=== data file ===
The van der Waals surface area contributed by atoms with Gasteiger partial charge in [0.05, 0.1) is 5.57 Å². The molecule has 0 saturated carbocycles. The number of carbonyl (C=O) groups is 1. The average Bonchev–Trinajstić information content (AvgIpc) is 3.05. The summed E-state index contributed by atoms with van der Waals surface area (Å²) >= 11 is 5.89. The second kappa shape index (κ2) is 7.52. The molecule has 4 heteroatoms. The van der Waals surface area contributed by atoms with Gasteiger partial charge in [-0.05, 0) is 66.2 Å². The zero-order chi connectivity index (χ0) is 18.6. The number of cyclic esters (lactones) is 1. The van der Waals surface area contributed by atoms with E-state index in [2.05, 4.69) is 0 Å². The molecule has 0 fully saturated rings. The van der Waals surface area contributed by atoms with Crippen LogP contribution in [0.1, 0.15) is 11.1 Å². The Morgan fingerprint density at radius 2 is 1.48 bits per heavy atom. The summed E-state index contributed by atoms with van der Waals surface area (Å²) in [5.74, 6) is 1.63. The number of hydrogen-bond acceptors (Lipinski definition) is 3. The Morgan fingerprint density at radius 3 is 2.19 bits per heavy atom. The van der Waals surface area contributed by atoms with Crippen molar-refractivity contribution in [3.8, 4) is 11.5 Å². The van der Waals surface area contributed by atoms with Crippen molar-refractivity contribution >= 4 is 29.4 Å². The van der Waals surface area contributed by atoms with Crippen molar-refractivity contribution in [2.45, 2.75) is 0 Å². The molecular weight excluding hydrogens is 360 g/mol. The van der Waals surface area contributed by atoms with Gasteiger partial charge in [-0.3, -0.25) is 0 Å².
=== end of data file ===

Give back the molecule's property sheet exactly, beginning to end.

The van der Waals surface area contributed by atoms with Gasteiger partial charge in [0.05, 0.1) is 5.57 Å². The molecule has 0 saturated carbocycles. The number of carbonyl (C=O) groups is 1. The average Bonchev–Trinajstić information content (AvgIpc) is 3.05. The summed E-state index contributed by atoms with van der Waals surface area (Å²) >= 11 is 5.89. The second kappa shape index (κ2) is 7.52. The molecule has 4 heteroatoms. The van der Waals surface area contributed by atoms with Gasteiger partial charge in [-0.05, 0) is 66.2 Å². The zero-order chi connectivity index (χ0) is 18.6. The number of cyclic esters (lactones) is 1. The van der Waals surface area contributed by atoms with E-state index in [2.05, 4.69) is 0 Å². The molecule has 0 fully saturated rings. The van der Waals surface area contributed by atoms with Crippen LogP contribution in [0.1, 0.15) is 11.1 Å². The Morgan fingerprint density at radius 2 is 1.48 bits per heavy atom. The summed E-state index contributed by atoms with van der Waals surface area (Å²) in [5.74, 6) is 1.63. The number of hydrogen-bond acceptors (Lipinski definition) is 3. The Morgan fingerprint density at radius 3 is 2.19 bits per heavy atom. The van der Waals surface area contributed by atoms with Crippen molar-refractivity contribution in [3.8, 4) is 11.5 Å². The van der Waals surface area contributed by atoms with Crippen molar-refractivity contribution >= 4 is 29.4 Å². The van der Waals surface area contributed by atoms with Crippen molar-refractivity contribution in [2.45, 2.75) is 0 Å². The molecular weight excluding hydrogens is 360 g/mol. The van der Waals surface area contributed by atoms with Gasteiger partial charge in [-0.3, -0.25) is 0 Å².